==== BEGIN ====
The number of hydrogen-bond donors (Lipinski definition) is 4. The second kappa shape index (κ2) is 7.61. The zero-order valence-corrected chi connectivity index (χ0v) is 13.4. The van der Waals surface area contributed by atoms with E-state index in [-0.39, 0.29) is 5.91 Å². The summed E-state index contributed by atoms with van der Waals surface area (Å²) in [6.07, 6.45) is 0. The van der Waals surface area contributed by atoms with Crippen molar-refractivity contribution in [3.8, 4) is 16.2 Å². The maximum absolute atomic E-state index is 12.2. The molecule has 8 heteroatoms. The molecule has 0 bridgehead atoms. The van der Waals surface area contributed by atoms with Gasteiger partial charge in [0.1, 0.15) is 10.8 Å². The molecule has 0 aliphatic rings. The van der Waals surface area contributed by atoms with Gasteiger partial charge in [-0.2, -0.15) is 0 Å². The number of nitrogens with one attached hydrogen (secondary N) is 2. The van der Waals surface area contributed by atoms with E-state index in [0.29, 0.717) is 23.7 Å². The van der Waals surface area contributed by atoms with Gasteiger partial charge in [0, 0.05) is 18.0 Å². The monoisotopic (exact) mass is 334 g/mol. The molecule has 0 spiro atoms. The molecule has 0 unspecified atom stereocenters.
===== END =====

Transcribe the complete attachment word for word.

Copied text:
The number of hydrogen-bond donors (Lipinski definition) is 4. The second kappa shape index (κ2) is 7.61. The zero-order valence-corrected chi connectivity index (χ0v) is 13.4. The van der Waals surface area contributed by atoms with E-state index in [-0.39, 0.29) is 5.91 Å². The summed E-state index contributed by atoms with van der Waals surface area (Å²) in [6.07, 6.45) is 0. The van der Waals surface area contributed by atoms with Crippen molar-refractivity contribution in [3.8, 4) is 16.2 Å². The maximum absolute atomic E-state index is 12.2. The molecule has 8 heteroatoms. The molecule has 0 bridgehead atoms. The van der Waals surface area contributed by atoms with Gasteiger partial charge in [0.1, 0.15) is 10.8 Å². The molecule has 0 aliphatic rings. The van der Waals surface area contributed by atoms with Gasteiger partial charge in [-0.2, -0.15) is 0 Å². The number of nitrogens with one attached hydrogen (secondary N) is 2. The van der Waals surface area contributed by atoms with E-state index in [0.29, 0.717) is 23.7 Å². The van der Waals surface area contributed by atoms with Gasteiger partial charge in [0, 0.05) is 18.0 Å². The monoisotopic (exact) mass is 334 g/mol. The molecule has 0 spiro atoms. The molecule has 0 unspecified atom stereocenters.